Some federal legislation is confusing and hard to evaluate. Sometimes it’s due to complexity – other times it’s because opponents create complexity to mislead the public. Congressman Peter Roskam recently decided to confuse what the recently passed stimulus package does – and then criticize it for what it doesn’t do.
The federal stimulus package (“American Recovery and Reinvestment Act”) will spend a lot of money (hundreds of billions) in a relatively short period (most of the money should be spent within 18 months) to “jump start” the economy through quick job creation (most of the effects will be within a few years). Republican Congresswoman Judy Biggert understood this when she criticized the plan for not creating jobs quickly enough. I have my arguments with Congresswoman Biggert (e.g. without large GOP tax cuts the stimulus would spend more money creating more jobs), but at least we’re arguing about the same stimulus legislation. Here’s what Republican Congressman Peter Roskam says about the stimulus legislation,
“By spending over $1 trillion, the non-partisan Congressional Budget Office estimated that this legislation will have zero impact on our gross domestic product by 2013, and a negative impact on GDP by 2019 — greatly weakening our economy over time.”
The first thing to notice is that Congressman Roskam seems unable to count. The legislation spends $789 billion – not “over $1 trillion.” The stimulus is designed to “jump start” our economy in the next few years. Roskam’s criticism about it having “zero impact” five years after it’s enacted is the wrong measure. Let’s go to the reason for the stimulus, the need to act immediately because almost five million Americans are now collecting unemployment (the highest number ever recorded), with an average of 600,000 jobs lost each of the last three months – and many other workers, not included in those figures, are longer-term unemployed or under-employed in jobs that won’t support them and their families. Five year projections seem cold comfort for unemployed people who need to feed and house their families today – that’s why the stimulus is designed to work immediately.
But what about Roskam’s numbers? Certainly a “negative impact” in the future, while it might be worth sustaining to prevent a much worse present, doesn’t sound very good – especially if it “greatly” weakened the U.S. economy. Thankfully for America, Congressman Roskam is lying about what the Congressional Budget Office (CBO) states, at least in its letter to Senator Gregg analyzing the stimulus (see for example this blog entry and the first few comments refuting it (and note Stuart Levine’s link to the primary source is this and for year-by-year see this)). What are the facts? In a nutshell the stimulus is projected by the CBO to provide increased employment short-term (mostly through 2011 – but with lingering positive effects through 2013). The CBO says it also should increase Gross Domestic Product (GDP) mostly through 2011 – but with lingering positive effects possible as late as 2014, and then either no effect or a slight negative effect 2014-2019.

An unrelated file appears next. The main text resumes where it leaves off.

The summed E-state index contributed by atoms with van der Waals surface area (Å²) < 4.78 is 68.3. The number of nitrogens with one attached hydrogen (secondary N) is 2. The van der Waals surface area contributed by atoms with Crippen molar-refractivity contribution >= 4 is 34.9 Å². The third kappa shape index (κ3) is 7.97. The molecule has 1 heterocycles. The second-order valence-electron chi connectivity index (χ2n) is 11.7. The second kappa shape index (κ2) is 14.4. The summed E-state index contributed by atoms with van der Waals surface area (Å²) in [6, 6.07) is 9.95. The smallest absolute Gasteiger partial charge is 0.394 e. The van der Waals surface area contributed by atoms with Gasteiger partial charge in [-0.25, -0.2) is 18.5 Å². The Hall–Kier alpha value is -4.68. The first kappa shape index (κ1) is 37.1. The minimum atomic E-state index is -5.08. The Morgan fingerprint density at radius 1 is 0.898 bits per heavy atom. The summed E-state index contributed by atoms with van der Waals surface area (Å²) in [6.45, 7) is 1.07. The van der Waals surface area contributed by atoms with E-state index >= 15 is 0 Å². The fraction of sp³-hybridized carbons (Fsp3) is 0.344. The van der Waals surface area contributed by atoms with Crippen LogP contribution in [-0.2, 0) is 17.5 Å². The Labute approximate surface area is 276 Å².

What’s the worst case scenario in the CBO estimated stimulus impact? Unemployment decreases as much as 0.6% a year from 2009-2012 and then is unchanged by the legislation through 2019 (that means because of the stimulus more people will have work sooner!). The GDP grows as much as 1.4% a year from 2009-2012 and then we lose no more than 0.2% a year from 2014-2019 (that means the stimulus helps our country create more wealth short-term with little or no long-term losses!). In other words, even the worst case scenario by the non-partisan CBO says that the stimulus plan pretty much does what it’s supposed to do (create jobs and wealth quickly because our economy is going down the tubes fast).
Peter Roskam is free to argue against the stimulus legislation – but just because he doesn’t like it, that doesn’t mean he should lie about it.